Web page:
Children play in the sprinklers at Morris K. Udall Park on Sept. 2. A number of Tucson heat records were smashed last year.

Think Phoenix. Think Yuma. Think Las Vegas. Think Abu Dhabi, even Riyadh.

From a drought standpoint, 2020 in Tucson resembled those rain-starved desert cities far more than itself during our driest year on record.

Pounded by the twin forces of a nonexistent summer monsoon and a La Niña fall-winter event, Tucson got only 4.17 inches of rain last year. That’s more than 6 inches below the average annual total of 10.59 inches.

The previous record low rainfall came 96 years ago — 5.07 inches in 1924, the National Weather Service said. The service’s records for Tucson date to 1895.

Every month last year got less rainfall than normal. It was the first time that happened since the weather service started keeping such records for Tucson in the early 1950s, said the service’s annual Tucson climate report.

The summer monsoon rainfall of 1.62 inches made for the second-driest monsoon season on record. That was one one-hundredth of an inch more rain than in the driest monsoon on record, in 1924.

Ratcheting up the discomfort level, the drought was coupled with Tucson’s second-hottest year on record. The city’s average annual temperature of 72.6 degrees trailed only 2017’s annual average of 73.3 degrees, the weather service said.

Not only did Tucson have its largest number of 100-plus degree days on record last year — 108 — it also had the most 105-degree plus days on record — 57.

Tucson’s 35 days in which low temperatures hit at least 80 degrees and 75 days where they hit 75 degrees or more far exceeded previous records.

But extreme heat in Tucson is hardly shocking now. Eight of the city’s hottest years on record have occurred starting in 2009.

Rainfall in 2020 here, however, followed two years of above-normal annual Tucson totals. It was also:

  • Almost an inch less than the 5 inches that fell in Phoenix last year, and almost 3 inches less than the Valley of the Sun gets in a normal year.
  • Only 0.05 inch more than what normally falls annually in Las Vegas. Its 2020 rainfall was much lower than ours at 2.35 inches.
  • Only 0.02 inch more than what normally falls in Yuma, and barely a half-inch more than Yuma’s 2020 total rainfall.
  • Only an inch more than what normally falls annually in Abu Dhabi, United Arab Emirates, and 0.17 of an inch more than what falls in Riyadh, Saudi Arabia.

“The first part of the year we got some rain. Although it was still below normal, we still had storms,” said John Glueck, a senior weather service meteorologist in Tucson, in explaining last year’s record drought here. “When we got into summer, high pressure for the most part sat over the state. It was not a favorable flow for the monsoon.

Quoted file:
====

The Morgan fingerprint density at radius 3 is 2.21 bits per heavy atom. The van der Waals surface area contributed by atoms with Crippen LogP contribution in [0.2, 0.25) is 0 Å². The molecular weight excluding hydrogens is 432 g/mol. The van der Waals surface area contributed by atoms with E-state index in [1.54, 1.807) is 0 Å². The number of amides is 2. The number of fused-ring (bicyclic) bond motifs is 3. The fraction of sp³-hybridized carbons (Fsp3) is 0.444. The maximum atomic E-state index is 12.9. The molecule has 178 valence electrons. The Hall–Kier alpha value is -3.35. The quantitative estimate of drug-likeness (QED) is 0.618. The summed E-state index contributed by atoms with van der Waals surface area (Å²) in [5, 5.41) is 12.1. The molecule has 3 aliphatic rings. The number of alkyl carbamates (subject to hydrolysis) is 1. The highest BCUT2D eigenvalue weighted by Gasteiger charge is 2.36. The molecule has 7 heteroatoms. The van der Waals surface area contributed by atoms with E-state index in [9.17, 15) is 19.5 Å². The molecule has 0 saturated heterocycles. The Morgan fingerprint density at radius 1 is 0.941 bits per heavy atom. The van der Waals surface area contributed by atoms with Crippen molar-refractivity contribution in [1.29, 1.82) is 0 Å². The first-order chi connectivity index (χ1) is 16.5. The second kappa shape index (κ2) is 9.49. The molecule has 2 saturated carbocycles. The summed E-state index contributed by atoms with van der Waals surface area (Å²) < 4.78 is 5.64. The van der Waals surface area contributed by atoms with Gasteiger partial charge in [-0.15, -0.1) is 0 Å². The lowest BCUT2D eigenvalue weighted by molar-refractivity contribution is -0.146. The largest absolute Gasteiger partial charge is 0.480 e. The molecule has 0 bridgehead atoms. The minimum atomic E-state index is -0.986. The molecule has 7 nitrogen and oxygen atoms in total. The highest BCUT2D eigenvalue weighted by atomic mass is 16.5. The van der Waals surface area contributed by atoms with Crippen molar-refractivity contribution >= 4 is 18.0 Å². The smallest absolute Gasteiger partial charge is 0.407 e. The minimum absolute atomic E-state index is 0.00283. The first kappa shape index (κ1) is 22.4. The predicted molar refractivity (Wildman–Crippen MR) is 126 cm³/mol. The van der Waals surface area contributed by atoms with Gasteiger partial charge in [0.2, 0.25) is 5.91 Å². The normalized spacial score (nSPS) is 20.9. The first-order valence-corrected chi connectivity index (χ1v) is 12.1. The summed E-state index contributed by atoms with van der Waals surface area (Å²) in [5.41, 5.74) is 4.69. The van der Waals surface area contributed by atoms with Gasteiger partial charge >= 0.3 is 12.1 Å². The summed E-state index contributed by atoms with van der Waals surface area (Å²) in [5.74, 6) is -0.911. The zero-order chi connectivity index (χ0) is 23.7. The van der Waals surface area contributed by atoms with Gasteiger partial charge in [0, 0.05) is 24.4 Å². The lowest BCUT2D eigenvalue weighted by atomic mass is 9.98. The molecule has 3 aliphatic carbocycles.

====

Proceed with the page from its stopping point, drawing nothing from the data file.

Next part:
“Now, with La Niña conditions, there are normally dry conditions associated with that,” Glueck said, referring to a winter weather phenomena triggered by major variations in sea-surface temperatures across much of the equatorial Pacific Ocean.

He noted that Phoenix got only 15 days of rain, compared to Tucson’s 30. But Phoenix had two days with more than an inch each of rainfall, whereas Tucson’s biggest storm produced only 0.78 of an inch and half of its 30 days of rain produced 0.1 of an inch or less.

Glueck couldn’t account for those differences, or for why Tucson’s 2020 weather was much drier compared to normal than Phoenix’s weather last year. “You can’t explain it. It’s just one of those things,” he said.

Personally, Glueck, who regularly compiles Tucson’s annual weather statistics and has worked for the weather service here 24 years, said he’s gotten used to the extreme heat.

But he granted that the way the “nonsoon” worked out this year was depressing.

“A lot of people really, after our winter storms, then the initial heat waves in May and June, they look forward to the lightning events and rain after that. But the cooling we look forward to, (that accompanies the monsoon), that just wasn’t there last year.”

As for 2021, the weather service predicts the dry weather accompanying La Niña should last into early summer, while higher-than-normal temperatures are expected indefinitely.

While the weather service predicts an equal chance of above- or below-normal precipitation starting in six months, Glueck said he thinks this year’s monsoon season won’t be as bad as last year’s.

Records show a “mixed bag” of wet and dry monsoon seasons following La Niña, but there have been more wet post-La Niña monsoons overall, he said.

“Considering what last year was, you can’t get any worse,” Glueck said.

As for the long term, Tucson last year had its 22nd straight year of above-normal temperatures. Climate scientists here and elsewhere expect it will continue getting hotter over the coming decades.

“It is just a matter of how hot it will be. We just all can hope and cross our fingers that we have an active monsoon,” Glueck said.

Glueck declined to say, however, whether he thinks Tucson’s in a long-term drought, a point of contention among many climate scientists.

“I’d just rather not answer that question,” he said.


Subscribe to stay connected to Tucson. A subscription helps you access more of the local stories that keep you connected to the community.

Contact reporter Tony Davis at tdavis@tucson.com or 806-7746.